Finished the first draft of my Machine o’ Death submission today, coming in a hair over 8,000 words (ie 8,100 words). Really had a good time writing it, lots of, y’know, nice little bits in it, not entirely sure about the ending, might need to tweak and tuck and tidy and possibly write something completely different but still, overall, very happy with it. My thoughts about the whole thing? Well, first of all, short stories are a breeze! Outline one day, finished first draft the next, so instantly gratifying! And I could read the whole thing in … let’s see, 8,000 words, oh, well less than an hour, probably. I could do my three edits/two proofs in a single day, mad! I guess I’m just used to writing lengthy novels, so this is all very strange and wonderful to me. Also, although I have to admit I didn’t immediately warm to the whole Machine of Death thing, now that I’ve written a story in that ‘universe’ I have to say that it’s really fun and really interesting. The whole predictions thing is great to play around with and leads to loads of neat ideas. About the story itself–well, first, a little background in case you’re not familiar with this whole Machine of Death thing, basically the concept is that there’s a machine, and it can predict how you’re going to die. It gives you a little card. The rules are that the prediction is accurate and that once you’ve got a prediction, it can’t change. Anyway, my story is titled:
AYLA JONES, OPTIMISTIC
It’s a far-future sort of thing, the simple story of a group of pre-salvagers scavenging stuff from a derelict spaceship.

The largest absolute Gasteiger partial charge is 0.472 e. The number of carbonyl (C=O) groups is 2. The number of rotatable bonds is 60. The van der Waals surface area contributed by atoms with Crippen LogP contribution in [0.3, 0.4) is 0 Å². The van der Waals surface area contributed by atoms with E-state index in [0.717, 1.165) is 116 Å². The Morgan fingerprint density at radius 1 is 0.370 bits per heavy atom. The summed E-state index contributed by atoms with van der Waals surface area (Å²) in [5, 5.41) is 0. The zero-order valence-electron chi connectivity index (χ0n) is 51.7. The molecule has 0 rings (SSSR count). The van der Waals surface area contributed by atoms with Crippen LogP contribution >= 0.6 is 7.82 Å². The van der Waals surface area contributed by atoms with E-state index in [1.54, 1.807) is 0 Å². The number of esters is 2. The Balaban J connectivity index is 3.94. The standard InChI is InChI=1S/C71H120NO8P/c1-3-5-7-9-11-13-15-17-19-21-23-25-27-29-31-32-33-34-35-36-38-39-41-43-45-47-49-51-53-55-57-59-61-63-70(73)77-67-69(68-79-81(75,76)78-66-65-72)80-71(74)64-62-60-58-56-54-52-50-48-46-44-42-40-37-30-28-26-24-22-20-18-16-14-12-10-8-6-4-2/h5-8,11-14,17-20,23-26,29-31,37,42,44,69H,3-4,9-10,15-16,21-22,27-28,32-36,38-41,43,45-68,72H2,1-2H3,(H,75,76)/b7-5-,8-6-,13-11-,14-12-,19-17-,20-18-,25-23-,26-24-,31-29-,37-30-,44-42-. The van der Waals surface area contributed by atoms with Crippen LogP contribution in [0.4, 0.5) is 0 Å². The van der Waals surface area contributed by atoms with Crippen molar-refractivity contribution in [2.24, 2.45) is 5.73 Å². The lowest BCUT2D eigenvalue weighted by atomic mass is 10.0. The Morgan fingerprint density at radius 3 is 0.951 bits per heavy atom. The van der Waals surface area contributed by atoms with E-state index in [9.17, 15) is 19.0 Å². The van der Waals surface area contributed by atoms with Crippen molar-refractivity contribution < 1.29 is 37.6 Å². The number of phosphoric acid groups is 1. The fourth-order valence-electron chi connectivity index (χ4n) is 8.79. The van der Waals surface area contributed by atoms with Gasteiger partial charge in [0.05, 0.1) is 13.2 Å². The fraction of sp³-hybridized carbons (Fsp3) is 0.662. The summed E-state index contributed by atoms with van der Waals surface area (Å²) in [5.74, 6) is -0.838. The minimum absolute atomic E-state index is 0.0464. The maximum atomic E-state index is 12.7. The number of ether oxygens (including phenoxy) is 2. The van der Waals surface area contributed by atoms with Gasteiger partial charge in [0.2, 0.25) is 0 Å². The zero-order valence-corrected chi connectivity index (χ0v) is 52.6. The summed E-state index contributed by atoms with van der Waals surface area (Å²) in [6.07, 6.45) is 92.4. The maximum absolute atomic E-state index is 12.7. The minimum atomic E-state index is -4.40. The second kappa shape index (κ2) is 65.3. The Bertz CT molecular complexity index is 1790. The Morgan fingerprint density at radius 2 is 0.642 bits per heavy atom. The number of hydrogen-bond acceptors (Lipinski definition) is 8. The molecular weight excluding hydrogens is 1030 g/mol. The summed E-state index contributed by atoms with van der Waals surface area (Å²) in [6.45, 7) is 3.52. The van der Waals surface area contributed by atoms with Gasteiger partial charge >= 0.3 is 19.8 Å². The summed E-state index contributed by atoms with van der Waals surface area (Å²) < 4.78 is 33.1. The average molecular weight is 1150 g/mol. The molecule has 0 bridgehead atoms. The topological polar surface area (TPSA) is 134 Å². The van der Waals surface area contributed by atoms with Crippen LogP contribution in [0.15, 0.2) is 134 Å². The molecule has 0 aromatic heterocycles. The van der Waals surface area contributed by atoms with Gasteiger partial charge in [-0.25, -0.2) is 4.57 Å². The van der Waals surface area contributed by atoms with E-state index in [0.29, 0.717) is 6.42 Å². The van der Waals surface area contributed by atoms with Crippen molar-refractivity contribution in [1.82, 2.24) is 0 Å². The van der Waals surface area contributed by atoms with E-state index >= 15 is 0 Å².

I think it’s good. I think it definitely has a chance of being accepted into the anthology. I hope I do get in, I could really use the exposure.
Also, this is cute, my father has gone zombie-mad from reading Imogen Shroud. He’d never really been exposed to them before, you see, just the original Night of the Living Dead and Braindead. Now every time I see him he’s talking about “What if a zombie attack happened right now?” and suggesting weapons and things (solid-slug shotgun shells, he feels would be effective, and for melee a gorse-clearing scythe–I have to agree, if it can slice through two inches of gorse a zombie has no chance against it). Anyway, I’m just glad he enjoyed it. My mother too, who likes everything about it EXCEPT the zombies. And another ‘How do you know about smoking?’ comment from her, which was gratifying. Writer, you see? We research and we question and we think, and it’s not strictly necessary to have personally experienced something to write about it. ‘Write what you know’ is good advice, but ‘what you know’ can always, always be expanded.